I suspect that I am pretty good with kids because I have a wonderful memory for the past. Please don’t ask me why I have just walked into a room, or what story I just told you, but I do remember the past.
Very, very clearly.
I remember being nine years old, in the fourth grade. I was working on a project, as were all of my classmates. My teacher, Miss Carroll, asked me to help a group of boys as they tried to create some kind of poster/diorama/picture/who-knows-what. She said, “I think it needs a woman’s touch.” I remember the shock and thrill of being referred to as a “woman”. I remember having the sudden sweet realization that there was a difference between me and those boys, and that the difference gave me a kind of superior power. I don’t remember the project, or whether I really helped; I do remember the sense of belonging and strength that rushed through me with her words.
I remember being in the sixth grade, learning about math. I remember the feeling of warmth and security that I felt in our classroom, with all of the lights blazing while the Autumn day outside rained down on the cold, dark woods beyond the schoolyard. I remember looking around the classroom at my friends, and feeling the happiness of belonging. I remember my handsome, charming teacher, leaning against the blackboard and twirling a watch on a chain as he waited for us to solve the problem.
I remember clearly what it felt like to be 16 years old, sitting outside, very late on an early summer night. The full moon had risen through the mist, and hung above the trees, heavy and golden and bursting with promise. I felt my heart beat and my blood race as I sat outside on the lawn, alone in the quiet neighborhood, the only one to be breathing in the moonbeams. I remember how deeply I believed that the moon was calling me to my future. I remember the feel of the moonlight on my skin. I do!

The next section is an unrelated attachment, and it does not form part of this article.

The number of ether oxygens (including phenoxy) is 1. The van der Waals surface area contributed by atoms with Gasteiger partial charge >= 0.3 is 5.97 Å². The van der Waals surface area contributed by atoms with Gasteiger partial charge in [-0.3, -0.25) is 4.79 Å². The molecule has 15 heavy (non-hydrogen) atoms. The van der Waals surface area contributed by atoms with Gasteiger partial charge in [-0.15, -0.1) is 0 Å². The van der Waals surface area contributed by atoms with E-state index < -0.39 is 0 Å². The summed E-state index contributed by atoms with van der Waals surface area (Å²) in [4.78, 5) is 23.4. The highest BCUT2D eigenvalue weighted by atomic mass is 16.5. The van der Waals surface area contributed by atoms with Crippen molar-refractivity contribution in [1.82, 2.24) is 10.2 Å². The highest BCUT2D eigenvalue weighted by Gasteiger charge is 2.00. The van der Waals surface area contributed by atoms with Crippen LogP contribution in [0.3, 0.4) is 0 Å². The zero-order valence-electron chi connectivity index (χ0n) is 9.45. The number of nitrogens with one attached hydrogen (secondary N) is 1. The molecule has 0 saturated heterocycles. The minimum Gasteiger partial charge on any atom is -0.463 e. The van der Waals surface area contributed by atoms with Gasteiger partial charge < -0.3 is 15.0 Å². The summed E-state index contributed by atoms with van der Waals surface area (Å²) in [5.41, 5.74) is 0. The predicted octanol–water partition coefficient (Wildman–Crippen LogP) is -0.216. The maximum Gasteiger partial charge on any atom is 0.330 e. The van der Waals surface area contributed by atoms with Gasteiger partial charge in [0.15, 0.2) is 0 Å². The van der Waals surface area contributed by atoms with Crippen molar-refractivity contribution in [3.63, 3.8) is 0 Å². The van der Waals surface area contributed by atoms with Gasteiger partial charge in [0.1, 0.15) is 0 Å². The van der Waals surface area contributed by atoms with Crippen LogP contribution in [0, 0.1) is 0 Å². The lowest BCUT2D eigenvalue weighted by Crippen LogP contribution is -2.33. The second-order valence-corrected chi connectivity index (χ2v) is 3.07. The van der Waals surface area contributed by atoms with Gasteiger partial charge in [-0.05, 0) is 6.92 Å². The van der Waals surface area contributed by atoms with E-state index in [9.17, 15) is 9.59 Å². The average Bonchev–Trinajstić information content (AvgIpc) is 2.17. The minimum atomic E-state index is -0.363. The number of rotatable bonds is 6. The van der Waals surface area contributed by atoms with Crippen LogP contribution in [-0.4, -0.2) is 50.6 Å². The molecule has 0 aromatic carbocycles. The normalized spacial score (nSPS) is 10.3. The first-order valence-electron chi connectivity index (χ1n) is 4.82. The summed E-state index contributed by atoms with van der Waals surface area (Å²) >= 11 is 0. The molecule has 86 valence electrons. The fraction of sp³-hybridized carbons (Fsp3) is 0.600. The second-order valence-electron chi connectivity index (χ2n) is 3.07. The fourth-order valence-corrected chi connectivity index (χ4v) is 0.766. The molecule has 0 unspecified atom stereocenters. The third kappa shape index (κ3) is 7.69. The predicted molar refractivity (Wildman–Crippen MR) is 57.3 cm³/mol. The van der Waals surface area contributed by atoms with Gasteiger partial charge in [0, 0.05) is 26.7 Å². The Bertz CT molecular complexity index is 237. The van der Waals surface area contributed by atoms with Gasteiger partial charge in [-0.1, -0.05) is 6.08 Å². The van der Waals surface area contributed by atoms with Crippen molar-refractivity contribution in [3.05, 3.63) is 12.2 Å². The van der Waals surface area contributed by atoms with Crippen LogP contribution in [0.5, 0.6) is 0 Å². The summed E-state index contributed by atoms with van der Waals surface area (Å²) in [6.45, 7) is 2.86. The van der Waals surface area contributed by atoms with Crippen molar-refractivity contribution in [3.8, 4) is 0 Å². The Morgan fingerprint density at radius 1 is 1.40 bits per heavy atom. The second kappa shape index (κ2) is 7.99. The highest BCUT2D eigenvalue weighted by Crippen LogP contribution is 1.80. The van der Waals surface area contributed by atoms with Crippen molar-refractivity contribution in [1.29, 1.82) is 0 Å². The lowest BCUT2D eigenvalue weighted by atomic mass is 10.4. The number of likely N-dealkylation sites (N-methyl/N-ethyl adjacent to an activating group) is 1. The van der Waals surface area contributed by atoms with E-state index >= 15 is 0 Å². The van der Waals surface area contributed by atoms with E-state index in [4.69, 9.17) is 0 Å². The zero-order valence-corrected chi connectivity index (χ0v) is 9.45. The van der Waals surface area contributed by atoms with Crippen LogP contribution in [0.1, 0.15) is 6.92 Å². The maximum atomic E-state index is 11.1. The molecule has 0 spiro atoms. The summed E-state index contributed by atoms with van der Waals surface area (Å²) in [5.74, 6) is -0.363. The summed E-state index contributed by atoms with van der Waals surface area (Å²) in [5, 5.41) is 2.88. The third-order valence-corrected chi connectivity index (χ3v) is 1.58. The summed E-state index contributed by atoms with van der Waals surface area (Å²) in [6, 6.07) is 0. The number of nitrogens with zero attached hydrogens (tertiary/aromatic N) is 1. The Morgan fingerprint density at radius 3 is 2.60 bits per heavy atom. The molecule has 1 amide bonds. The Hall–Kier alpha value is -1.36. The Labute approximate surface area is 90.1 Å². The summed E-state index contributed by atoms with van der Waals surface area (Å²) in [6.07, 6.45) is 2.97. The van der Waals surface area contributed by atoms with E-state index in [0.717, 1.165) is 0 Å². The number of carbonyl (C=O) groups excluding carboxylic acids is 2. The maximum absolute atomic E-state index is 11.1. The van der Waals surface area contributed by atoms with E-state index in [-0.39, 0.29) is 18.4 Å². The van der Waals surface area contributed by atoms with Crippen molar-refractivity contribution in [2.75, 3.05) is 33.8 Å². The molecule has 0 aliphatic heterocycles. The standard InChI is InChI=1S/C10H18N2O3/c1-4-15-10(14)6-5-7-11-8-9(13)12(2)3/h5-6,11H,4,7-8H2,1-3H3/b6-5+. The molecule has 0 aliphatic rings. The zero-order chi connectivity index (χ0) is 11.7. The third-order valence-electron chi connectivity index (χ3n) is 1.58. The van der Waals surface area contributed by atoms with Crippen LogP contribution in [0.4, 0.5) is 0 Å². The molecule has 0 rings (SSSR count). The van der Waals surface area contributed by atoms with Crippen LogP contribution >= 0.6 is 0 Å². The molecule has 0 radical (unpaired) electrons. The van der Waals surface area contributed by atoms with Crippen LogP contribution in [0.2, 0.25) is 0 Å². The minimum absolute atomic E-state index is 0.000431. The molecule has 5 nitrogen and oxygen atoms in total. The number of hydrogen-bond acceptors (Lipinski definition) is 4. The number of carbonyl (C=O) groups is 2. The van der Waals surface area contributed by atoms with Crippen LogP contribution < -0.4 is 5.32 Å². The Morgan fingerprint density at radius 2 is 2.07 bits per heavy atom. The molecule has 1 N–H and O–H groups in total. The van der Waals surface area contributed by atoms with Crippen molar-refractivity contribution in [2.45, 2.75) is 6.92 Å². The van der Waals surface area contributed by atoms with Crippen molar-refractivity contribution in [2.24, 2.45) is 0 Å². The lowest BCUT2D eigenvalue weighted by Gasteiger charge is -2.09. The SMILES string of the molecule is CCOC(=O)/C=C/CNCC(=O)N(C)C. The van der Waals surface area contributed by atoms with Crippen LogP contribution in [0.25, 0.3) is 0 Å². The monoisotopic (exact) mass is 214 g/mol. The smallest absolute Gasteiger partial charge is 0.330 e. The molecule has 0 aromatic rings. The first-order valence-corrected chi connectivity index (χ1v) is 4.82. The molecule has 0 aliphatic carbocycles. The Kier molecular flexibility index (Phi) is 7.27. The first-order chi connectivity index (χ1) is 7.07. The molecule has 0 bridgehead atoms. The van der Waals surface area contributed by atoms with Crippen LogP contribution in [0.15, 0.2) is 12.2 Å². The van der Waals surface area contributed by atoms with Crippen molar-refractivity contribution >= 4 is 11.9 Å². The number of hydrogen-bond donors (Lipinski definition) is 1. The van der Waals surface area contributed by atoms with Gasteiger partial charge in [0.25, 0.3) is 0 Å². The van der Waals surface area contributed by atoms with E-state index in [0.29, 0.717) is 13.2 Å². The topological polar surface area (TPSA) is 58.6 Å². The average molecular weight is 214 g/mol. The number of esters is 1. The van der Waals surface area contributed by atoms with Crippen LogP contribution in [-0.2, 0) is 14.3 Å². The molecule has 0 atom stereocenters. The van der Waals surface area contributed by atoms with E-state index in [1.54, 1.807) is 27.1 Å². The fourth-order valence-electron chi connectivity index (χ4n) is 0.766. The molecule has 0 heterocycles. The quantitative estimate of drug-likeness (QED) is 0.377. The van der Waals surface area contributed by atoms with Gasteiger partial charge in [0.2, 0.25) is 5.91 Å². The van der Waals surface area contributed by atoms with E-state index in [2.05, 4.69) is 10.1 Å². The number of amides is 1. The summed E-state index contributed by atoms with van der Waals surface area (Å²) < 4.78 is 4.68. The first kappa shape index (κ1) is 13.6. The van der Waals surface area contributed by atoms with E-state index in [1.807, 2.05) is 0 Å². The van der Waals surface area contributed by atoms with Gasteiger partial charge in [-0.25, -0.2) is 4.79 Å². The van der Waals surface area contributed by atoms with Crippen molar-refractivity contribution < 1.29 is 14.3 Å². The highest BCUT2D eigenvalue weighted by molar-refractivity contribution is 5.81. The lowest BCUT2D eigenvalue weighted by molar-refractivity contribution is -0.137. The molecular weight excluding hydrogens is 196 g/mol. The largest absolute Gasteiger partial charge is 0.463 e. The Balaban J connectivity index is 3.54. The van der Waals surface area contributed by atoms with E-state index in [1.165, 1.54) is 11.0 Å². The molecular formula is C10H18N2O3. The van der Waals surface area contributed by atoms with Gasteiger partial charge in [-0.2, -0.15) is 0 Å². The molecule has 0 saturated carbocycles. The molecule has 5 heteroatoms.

I remember what it felt like to be newly in love, to be planning my future, to be picturing my children.
I remember the drama, the struggles, the little victories of childhood. Will she invite me to the party? Does he LIKE me, or only like me? Can I make the team, get the role, get an A? Are these pants too long, too short, too bright, too clean, too dirty, too loose, too tight?
I remember the soaring joy that came with a moment of recognition by the cool kids. I remember the ripping pain of “slam books”.
So when I think of my children, and my students, I can put myself (at least a bit) in their new and unscuffed shoes. When I watch the effortlessly popular kids in my classroom joke and jostle and exchange secret smiles, my heart reaches out to the kids who are not in that circle.